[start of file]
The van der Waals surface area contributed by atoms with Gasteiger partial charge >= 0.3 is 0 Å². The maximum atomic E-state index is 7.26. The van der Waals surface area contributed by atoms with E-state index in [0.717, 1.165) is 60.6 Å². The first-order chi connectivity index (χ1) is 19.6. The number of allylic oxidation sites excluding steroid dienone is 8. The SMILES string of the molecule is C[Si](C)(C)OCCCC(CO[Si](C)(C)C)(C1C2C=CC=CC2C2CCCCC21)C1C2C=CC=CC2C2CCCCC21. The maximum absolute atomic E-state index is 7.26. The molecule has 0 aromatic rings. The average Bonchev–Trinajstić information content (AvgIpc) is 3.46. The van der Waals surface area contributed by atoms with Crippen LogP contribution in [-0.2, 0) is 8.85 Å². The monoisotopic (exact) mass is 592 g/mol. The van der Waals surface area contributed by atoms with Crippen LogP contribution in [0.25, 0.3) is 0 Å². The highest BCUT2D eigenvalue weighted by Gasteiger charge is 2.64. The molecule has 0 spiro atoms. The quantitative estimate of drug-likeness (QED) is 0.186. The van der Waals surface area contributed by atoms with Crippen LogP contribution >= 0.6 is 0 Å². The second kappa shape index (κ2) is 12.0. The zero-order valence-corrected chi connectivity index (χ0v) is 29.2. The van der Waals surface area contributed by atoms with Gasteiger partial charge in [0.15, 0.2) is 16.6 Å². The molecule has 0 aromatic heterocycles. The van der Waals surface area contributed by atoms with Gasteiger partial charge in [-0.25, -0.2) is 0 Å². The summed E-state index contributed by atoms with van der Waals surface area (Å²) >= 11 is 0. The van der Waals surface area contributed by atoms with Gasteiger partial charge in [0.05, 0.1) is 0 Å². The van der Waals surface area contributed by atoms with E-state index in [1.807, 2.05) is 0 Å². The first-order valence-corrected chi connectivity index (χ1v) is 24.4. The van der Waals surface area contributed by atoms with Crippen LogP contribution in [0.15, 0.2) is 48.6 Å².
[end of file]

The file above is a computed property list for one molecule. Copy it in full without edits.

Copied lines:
The van der Waals surface area contributed by atoms with Gasteiger partial charge >= 0.3 is 0 Å². The maximum atomic E-state index is 7.26. The van der Waals surface area contributed by atoms with E-state index in [0.717, 1.165) is 60.6 Å². The first-order chi connectivity index (χ1) is 19.6. The number of allylic oxidation sites excluding steroid dienone is 8. The SMILES string of the molecule is C[Si](C)(C)OCCCC(CO[Si](C)(C)C)(C1C2C=CC=CC2C2CCCCC21)C1C2C=CC=CC2C2CCCCC21. The maximum absolute atomic E-state index is 7.26. The molecule has 0 aromatic rings. The average Bonchev–Trinajstić information content (AvgIpc) is 3.46. The van der Waals surface area contributed by atoms with Crippen LogP contribution in [-0.2, 0) is 8.85 Å². The monoisotopic (exact) mass is 592 g/mol. The van der Waals surface area contributed by atoms with Crippen LogP contribution in [0.25, 0.3) is 0 Å². The highest BCUT2D eigenvalue weighted by Gasteiger charge is 2.64. The molecule has 0 spiro atoms. The quantitative estimate of drug-likeness (QED) is 0.186. The van der Waals surface area contributed by atoms with Crippen LogP contribution >= 0.6 is 0 Å². The second kappa shape index (κ2) is 12.0. The zero-order valence-corrected chi connectivity index (χ0v) is 29.2. The van der Waals surface area contributed by atoms with Gasteiger partial charge in [0.15, 0.2) is 16.6 Å². The molecule has 0 aromatic heterocycles. The van der Waals surface area contributed by atoms with Gasteiger partial charge in [-0.25, -0.2) is 0 Å². The summed E-state index contributed by atoms with van der Waals surface area (Å²) >= 11 is 0. The van der Waals surface area contributed by atoms with Gasteiger partial charge in [0.05, 0.1) is 0 Å². The van der Waals surface area contributed by atoms with E-state index in [1.807, 2.05) is 0 Å². The first-order valence-corrected chi connectivity index (χ1v) is 24.4. The van der Waals surface area contributed by atoms with Crippen LogP contribution in [0.15, 0.2) is 48.6 Å².